New theory says Stonehenge was ancient celebration spot


LONDON: British researchers have unveiled a new theory for the origins of Stonehenge, saying the ancient stone circle was originally a graveyard and venue for mass celebrations. The findings would overturn the long-held belief that Stonehenge was created as a Stone Age astronomical calendar or observatory.

A team led by Professor Mike Parker Pearson of University College London said Stonehenge is both older and had a different function than previously thought.

The archaeologists carried out a decade of research that included excavations, laboratory work and the analysis of 63 sets of ancient human remains.

They said the original Stonehenge appeared to have been a graveyard for elite families built around 3,000 B.C., 500 years earlier than the site that is famous today. The remains of many cremated bodies were marked by the bluestones of Stonehenge.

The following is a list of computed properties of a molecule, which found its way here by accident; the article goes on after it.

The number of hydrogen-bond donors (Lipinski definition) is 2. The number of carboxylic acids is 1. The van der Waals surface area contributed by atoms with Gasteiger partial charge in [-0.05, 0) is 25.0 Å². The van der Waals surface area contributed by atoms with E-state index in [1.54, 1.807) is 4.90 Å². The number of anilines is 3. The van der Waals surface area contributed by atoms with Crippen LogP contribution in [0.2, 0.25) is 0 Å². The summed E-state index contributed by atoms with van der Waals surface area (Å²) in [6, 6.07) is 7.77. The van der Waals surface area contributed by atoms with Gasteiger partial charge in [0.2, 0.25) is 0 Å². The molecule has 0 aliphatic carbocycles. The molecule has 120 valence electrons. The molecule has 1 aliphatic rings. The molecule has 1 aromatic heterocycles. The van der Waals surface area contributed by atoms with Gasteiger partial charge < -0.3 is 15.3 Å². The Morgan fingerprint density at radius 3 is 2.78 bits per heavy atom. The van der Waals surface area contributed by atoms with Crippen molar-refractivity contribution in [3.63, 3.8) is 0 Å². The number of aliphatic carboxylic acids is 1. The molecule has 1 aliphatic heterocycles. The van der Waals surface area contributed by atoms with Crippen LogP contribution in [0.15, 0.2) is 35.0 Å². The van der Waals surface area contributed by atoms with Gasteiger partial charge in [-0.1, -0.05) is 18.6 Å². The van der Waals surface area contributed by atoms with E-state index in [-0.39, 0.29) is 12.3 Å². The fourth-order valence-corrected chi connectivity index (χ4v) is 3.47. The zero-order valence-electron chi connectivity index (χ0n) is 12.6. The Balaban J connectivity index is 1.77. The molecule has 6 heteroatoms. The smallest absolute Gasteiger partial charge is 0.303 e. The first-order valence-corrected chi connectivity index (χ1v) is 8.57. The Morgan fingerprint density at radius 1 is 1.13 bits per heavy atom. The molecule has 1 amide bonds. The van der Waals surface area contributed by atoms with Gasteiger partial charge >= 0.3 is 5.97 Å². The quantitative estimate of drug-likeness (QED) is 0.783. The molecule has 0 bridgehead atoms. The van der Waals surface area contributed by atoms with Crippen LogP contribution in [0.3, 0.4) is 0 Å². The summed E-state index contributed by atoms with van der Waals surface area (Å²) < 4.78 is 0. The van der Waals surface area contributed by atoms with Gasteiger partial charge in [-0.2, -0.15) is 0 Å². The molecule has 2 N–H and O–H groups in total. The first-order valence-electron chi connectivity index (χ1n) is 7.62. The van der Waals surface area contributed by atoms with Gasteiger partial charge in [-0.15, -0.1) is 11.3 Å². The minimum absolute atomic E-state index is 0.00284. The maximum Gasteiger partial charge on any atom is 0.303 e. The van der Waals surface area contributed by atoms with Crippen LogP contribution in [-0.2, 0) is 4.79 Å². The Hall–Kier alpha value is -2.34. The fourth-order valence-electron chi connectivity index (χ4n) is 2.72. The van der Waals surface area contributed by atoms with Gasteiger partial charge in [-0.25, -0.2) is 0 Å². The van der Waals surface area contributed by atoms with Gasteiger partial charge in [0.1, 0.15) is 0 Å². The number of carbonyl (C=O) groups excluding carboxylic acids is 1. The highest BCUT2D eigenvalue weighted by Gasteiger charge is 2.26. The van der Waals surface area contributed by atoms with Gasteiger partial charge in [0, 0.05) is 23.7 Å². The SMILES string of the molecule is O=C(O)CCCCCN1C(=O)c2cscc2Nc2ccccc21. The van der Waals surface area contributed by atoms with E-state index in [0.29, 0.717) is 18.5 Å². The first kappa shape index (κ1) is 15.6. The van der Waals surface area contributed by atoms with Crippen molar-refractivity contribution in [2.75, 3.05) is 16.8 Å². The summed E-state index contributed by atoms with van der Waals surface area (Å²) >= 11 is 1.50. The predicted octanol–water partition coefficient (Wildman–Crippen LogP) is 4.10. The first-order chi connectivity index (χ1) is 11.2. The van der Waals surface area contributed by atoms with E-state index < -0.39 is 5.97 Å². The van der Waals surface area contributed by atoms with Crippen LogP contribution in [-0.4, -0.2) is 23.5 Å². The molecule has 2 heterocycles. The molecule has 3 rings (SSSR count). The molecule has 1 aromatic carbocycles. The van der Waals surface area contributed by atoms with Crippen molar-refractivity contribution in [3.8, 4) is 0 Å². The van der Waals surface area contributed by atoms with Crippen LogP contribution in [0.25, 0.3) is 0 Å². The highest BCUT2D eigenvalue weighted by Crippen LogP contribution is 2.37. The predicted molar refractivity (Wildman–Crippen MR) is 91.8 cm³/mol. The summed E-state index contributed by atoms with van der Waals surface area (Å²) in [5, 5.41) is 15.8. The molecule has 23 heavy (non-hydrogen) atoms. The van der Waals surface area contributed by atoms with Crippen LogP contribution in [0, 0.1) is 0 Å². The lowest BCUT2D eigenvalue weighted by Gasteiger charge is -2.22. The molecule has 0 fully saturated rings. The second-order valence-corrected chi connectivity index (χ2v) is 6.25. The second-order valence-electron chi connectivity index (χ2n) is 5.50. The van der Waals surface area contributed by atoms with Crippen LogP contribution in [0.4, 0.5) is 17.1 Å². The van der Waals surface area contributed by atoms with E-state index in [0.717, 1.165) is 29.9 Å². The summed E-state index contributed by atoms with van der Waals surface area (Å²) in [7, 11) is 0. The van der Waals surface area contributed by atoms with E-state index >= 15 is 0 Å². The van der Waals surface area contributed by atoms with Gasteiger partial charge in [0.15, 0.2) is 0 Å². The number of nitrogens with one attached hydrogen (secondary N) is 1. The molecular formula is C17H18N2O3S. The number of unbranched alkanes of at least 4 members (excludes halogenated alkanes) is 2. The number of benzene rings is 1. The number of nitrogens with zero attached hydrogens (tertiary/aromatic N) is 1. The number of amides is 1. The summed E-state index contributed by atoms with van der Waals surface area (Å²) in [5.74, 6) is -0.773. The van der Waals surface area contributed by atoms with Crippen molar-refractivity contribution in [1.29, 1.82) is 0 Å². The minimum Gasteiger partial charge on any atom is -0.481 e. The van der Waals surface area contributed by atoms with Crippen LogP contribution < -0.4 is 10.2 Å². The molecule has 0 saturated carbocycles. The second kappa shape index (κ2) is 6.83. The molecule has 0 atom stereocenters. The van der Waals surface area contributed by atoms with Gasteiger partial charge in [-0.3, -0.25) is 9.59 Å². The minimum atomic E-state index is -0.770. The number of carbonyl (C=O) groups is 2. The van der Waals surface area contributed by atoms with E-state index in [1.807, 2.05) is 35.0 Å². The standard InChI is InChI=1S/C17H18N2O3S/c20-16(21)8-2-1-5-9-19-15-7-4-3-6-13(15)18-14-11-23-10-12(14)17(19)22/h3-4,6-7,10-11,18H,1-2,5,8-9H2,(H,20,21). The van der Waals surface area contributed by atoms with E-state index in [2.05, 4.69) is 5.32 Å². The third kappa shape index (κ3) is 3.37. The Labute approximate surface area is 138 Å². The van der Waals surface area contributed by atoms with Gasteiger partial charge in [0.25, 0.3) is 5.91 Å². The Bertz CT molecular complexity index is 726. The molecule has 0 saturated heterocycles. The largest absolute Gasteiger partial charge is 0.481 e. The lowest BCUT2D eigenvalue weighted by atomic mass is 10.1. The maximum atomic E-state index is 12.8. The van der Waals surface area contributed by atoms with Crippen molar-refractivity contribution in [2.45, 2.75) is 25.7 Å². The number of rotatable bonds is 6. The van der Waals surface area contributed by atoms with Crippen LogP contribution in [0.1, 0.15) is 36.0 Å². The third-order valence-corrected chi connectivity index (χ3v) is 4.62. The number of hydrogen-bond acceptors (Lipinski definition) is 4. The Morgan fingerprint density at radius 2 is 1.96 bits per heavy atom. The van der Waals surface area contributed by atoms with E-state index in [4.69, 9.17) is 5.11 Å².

Further analysis of cattle teeth from 80,000 animal bones excavated from the site suggest that around 2,500 B.C., Stonehenge was the site of vast communal feasts.

These would have been attended by up to one-tenth of the British population at one time in what Parker Pearson said resembled “Glastonbury festival and a motorway building scheme at the same time.”

“What we’ve found,” he said, “is that people came with their animals to feast at Stonehenge from all corners of Britain – as far afield as Scotland.” It appeared the “only time in prehistory that the people of Britain were unified.”

Archaeologists have long argued about its importance to the people who built Stonehenge, ranging from a place of astronomy to one of human sacrifice.

The researchers said their findings gave a clue as to why the monument stopped being used – another mystery that has baffled archaeologists.

A version of this article appeared in the print edition of The Daily Star on March 11, 2013, on page 16.




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